Review: ‘Brainpeople’ — The Easy-Learn Theater Guide!

 Amanda Grove (left), Jessica Gruver and Amanda Schoonover in Luna Theater Company's production of 'Brainpeople'

Amanda Grove (left), Jessica Gruver and Amanda Schoonover in Luna Theater Company's production of 'Brainpeople'

Hold on to your hats.

 

 

The particulars

TITLE: “Brainpeople”
PLAYWRIGHT: Jose Rivera
PLAY TYPE: Profound
TO WHOM: The Playwright
EMOTIONAL TYPE: Angst
COMPREHENSION LEVEL: Impossible
LENGTH: 80 minutes
REAL-FEEL: Longer
CURRENTLY PRODUCED BY: Luna Theater Company in Center City

The plot

In an undetermined nation under martial law and laden with curfews, an enormously rich young woman with no friends has sent armored cars to collect two people she’s just met. She has promised them a dinner with a prize at the end: $20,000 if they can “make it through dessert,” as she says.

They appear at her apartment – a sort of ramshackle church interior with a large dining-room table. She tells them this is an annual dinner and drops hints that the strange event is special. One of the guests has multiple personalities and her name is Rosemary, Rosetta, Rosie and sometimes Tom. She possibly hates men. She either speaks in a British accent or not. Another is a skittish woman named Ani. She’s recently been in a relationship. She hates men. The hostess herself, dressed in black, is just plain weird.

She serves her guests a large platter of tiger. One guest gobbles it down, the other is repulsed. The hostess eats nothing. Conversation ensues. Each of the characters has a solo show-off riff filled with emotion, sort of like musicians in a jazz combo but less musical. 

Talking points

In a recurring theme of “Brainpeople,” the hostess asks her two dinner guests to determine whether by eating tiger, they infuse themselves with the essence of the particular tiger they are eating. After the show, consider these possibile variations on the theme:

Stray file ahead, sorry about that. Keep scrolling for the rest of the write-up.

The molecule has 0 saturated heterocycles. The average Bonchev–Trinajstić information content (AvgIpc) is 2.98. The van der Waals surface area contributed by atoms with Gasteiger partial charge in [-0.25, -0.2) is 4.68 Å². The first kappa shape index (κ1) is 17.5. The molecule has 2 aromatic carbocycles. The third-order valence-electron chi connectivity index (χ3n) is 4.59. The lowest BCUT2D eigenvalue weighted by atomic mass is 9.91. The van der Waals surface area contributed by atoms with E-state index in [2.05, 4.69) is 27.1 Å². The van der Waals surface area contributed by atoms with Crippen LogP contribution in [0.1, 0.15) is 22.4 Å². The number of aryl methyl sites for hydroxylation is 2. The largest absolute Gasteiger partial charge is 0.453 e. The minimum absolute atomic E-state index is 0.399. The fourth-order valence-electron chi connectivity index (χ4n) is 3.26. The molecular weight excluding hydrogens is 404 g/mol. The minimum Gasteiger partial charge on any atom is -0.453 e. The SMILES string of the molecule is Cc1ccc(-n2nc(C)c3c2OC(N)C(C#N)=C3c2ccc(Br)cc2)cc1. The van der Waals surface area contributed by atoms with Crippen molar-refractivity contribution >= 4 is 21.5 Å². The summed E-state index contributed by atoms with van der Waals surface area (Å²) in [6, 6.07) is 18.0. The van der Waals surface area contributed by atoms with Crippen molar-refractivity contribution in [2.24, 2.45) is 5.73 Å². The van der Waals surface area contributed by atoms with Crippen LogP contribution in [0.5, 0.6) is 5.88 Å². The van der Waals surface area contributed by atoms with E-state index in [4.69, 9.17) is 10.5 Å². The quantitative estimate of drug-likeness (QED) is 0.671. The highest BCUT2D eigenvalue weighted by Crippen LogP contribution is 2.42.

If you eat a hotdog, you are confused. 
If you eat mushrooms, you enjoy playing in dirt and having, well, you know, thrown at you.
If you intentionally skip a meal, you are an existentialist.

Some lines and phrases of dialogue you should know:

“I can smell the dirt in my grave.”
(Uttered in otherworldly groans, intermittently): “Poverty!” “Ruined!” “I!”
“Inner goo”
“…put my fingers in his wounds and eat his sorrow”
“You haven’t even touched your tiger!”

A line you can immediately identify with: 

“Oh, God! My head!”

We learn in the first few minutes that the hostess has long ago lost her parents, and we’re led to believe tigers somehow figure into this. She may be looking for some facsimile of Mother and Father. Is this a good enough reason to:

Wait about 75 minutes to reveal the details and the reason for this dinner?
Allow the dinner guests to talk about their own bizarre qualities that have little relationship to anything we can discern?
Seek out a script doctor?

Three actresses who do their utmost:

Jessica Gruver
Amanda Grove
Amanda Schoonover

Three actresses and one director who may believe they can draw motivations from the text:

Jessica Gruver
Amanda Grove
Amanda Schoonover
Gregory Scott Campbell

 

“Brainpeople,” produced by Luna Theater Company, runs through May 24 at the company’s stage, to the side of the Church of the Crucifixion, 620 S. Eighth St., between South and Bainbridge. www.lunatheater.org

 

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